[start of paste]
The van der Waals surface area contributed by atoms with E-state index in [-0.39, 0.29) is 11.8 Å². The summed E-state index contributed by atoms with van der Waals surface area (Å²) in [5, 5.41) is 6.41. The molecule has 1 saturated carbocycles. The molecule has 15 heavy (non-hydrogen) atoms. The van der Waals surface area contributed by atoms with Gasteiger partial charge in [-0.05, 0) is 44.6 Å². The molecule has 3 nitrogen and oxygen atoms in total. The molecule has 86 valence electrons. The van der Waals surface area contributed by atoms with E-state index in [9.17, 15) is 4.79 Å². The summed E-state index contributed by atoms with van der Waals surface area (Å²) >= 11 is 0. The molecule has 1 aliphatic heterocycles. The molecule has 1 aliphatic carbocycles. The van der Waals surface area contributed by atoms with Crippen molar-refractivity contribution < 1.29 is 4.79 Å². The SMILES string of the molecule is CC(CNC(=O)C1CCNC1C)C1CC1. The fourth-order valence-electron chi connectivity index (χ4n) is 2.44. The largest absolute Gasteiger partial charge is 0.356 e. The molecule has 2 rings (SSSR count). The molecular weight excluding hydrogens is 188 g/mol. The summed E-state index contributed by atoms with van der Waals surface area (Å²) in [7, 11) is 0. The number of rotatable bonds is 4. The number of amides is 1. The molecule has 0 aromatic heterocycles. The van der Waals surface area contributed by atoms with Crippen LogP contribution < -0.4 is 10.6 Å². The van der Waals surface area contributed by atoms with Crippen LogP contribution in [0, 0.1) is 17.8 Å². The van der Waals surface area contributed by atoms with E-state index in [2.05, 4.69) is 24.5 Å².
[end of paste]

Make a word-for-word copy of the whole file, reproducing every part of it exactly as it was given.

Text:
The van der Waals surface area contributed by atoms with E-state index in [-0.39, 0.29) is 11.8 Å². The summed E-state index contributed by atoms with van der Waals surface area (Å²) in [5, 5.41) is 6.41. The molecule has 1 saturated carbocycles. The molecule has 15 heavy (non-hydrogen) atoms. The van der Waals surface area contributed by atoms with Gasteiger partial charge in [-0.05, 0) is 44.6 Å². The molecule has 3 nitrogen and oxygen atoms in total. The molecule has 86 valence electrons. The van der Waals surface area contributed by atoms with E-state index in [9.17, 15) is 4.79 Å². The summed E-state index contributed by atoms with van der Waals surface area (Å²) >= 11 is 0. The molecule has 1 aliphatic heterocycles. The molecule has 1 aliphatic carbocycles. The van der Waals surface area contributed by atoms with Crippen molar-refractivity contribution < 1.29 is 4.79 Å². The SMILES string of the molecule is CC(CNC(=O)C1CCNC1C)C1CC1. The fourth-order valence-electron chi connectivity index (χ4n) is 2.44. The largest absolute Gasteiger partial charge is 0.356 e. The molecule has 2 rings (SSSR count). The molecular weight excluding hydrogens is 188 g/mol. The summed E-state index contributed by atoms with van der Waals surface area (Å²) in [7, 11) is 0. The number of rotatable bonds is 4. The number of amides is 1. The molecule has 0 aromatic heterocycles. The van der Waals surface area contributed by atoms with Crippen LogP contribution < -0.4 is 10.6 Å². The van der Waals surface area contributed by atoms with Crippen LogP contribution in [0, 0.1) is 17.8 Å². The van der Waals surface area contributed by atoms with E-state index in [2.05, 4.69) is 24.5 Å².